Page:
Suddenly, the male polar bear dove deep into the tank and harshly angled towards the glass. Jelly Roll’s flattened face was pressed against the invisible divider; the division that separated man from water and beast. As the bear glided forward, Jelly Roll stayed still, unflinching. The animal came close to Jelly Roll’s spot against the glass and for a moment their eyes connected. Then the moment passed and the bear changed direction and effortlessly pawed his way upwards, back towards the surface of the water.
Jelly Roll leaned back and stepped away from the glass. I looked up at the fat man’s face. He was smiling lightly to himself. His fatness suddenly seemed appropriate: a suit of armor for a strong spirit. He had stared down a beast greater than himself and held his place. I stepped forward.
I pressed my own head against the glass. On cue, the polar bear swooped down and scuttled in my direction. Rushing water preceded the emergence of his giant head. It propelled itself towards me, towards the inches of glass that separated me from him. I held my place.
The glass was enough.
After the bear had reached the glass, he bounced upwards and re-directed towards the breezy, November air. I stepped away from the glass, triumphant. Jelly Roll was still looking into the tank, the same light smile on his face. Without looking away, he reached into his pocket and pulled out a Hershey’s Bar. He unwrapped it and let the plastic fall to the ground. He snapped the chocolate bar in half and extended a piece to me, the dark chocolate supported by his pink, puffy hand. I took it. We ate our bits of chocolate in silence, surrounded by the mysterious shafts of blue light that filtered through the water and glass and danced into the cave.
The rest of that week, I picked what channel we watched in the apartment; I usually chose nature shows. I started walking to the store with Jelly Roll everyday to pick up items for dinner. I taught myself how to make simple salads and pastas and Jelly Roll and I would sit at the kitchen table and eat a meal together. Regardless of how bad my food was, it had to be better than the crap he ate, and I could have sworn he started losing weight. I’d make my dad a plate and he’d eat it on the couch.
After Christmas, I decided to go back to school when winter break ended. My dad called the school for me. In January, Jelly Roll walked me to my first day back. My friends were the same: simple kids who lived second by second. I realized I had missed them. My days became full of homework, gossip, and bedtimes. Time passed.
In May, our class had to do Science Fair projects. I did mine on polar bears and it basically was an information collage supporting protection of endangered species. I used a bunch of stuff I learned on those nature shows. I printed out some fact sheets at the school’s computer lab and my dad helped me glue them to a three-sided poster board. A girl won the class award with a complicated experiment using inclined planes. I liked my project better.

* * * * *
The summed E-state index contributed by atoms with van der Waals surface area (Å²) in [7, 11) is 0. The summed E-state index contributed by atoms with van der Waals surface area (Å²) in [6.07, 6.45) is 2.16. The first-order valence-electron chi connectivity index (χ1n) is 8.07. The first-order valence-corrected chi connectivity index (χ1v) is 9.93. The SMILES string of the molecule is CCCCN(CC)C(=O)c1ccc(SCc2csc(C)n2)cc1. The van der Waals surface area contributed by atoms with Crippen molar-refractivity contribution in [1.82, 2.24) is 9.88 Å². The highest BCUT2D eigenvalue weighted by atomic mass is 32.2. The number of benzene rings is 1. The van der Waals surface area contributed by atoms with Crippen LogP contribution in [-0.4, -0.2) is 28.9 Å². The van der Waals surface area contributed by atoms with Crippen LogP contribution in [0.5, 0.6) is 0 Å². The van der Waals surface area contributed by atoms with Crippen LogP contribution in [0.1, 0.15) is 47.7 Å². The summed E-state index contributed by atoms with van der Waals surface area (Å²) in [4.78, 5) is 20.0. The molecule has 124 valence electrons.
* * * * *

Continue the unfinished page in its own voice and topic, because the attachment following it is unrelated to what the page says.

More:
One night, Jelly Roll and I walked to the movie store and rented my mom’s old favorite movie: Caddyshack. We laughed almost non-stop: Jelly Roll’s chins flapped up and down like bobbing tree branches. After, we both went to bed, Jelly Roll to my parent’s bed and me to mine. Lying in the darkness before sleep came, I could hear my father crying in the front room.
The next day was a Saturday, with no school, but I got up early anyway. The sun was barely out. I shuffled across the brown carpet to the kitchen and poured two bowls of cereal. I walked back to the little hallway and knocked on Jelly Roll’s door. It swung open, unlocked. Jelly Roll wasn’t in the bed. His garbage bag suitcase was gone. I ran to the front room and shook my dad awake. At length, he rubbed his eyes and sat up.
“What is it?”
“Who do you think?”
He looked around and thought for a moment.
“Oh. I see.”
We fell silent as the shadowy morning light seeped through the horizontal blinds and blossomed on the floor. I looked at the kitchen.
“I poured two bowls of cereal. You want one?”
My father looked up at me.
“Anything else? I can microwave some bacon.”
“Look at you, Mr. Chef. Sure, bacon sounds good.”
“Okay, I’ll get the paper.”
My dad had cancelled the paper almost immediately after money got tight, but for some reason they kept delivering them. In the old days, we’d let them stack up into depressing mounds of rough paper that would clutter the landing. I had started to make a point of bringing in the daily paper and not letting that happen again.
I unlocked the door and stepped outside. The paper rested quietly on the door mat. I reached down to grab it, but felt a tingle in my hand. The pins were stirring. I bent back up and looked out at the dim morning sky. Clouds were gathering. It was going to rain.
I rubbed my tingling hand. It felt warm. I smiled. It was going to be a light, spring rain. The tiny bits of metal in my hand couldn’t stop the rain or protect me from it, but I’d always know when it was coming. And maybe, I could grab an umbrella in time.
I picked up the paper and stepped back inside. My dad was sitting at the table waiting for me. We attacked the bowls of cereal and after many sloppy, slurping spoonfuls the bowls were empty. Without a word, my father stood up and grabbed the cereal box to pour us more. He took the milk from the fridge and filled each bowl to the top. He sat back down and started spooning the milky flakes into his mouth. The gallon of milk was sitting on the counter next to the microwave, its blue cap noticeably missing, right where my father left it.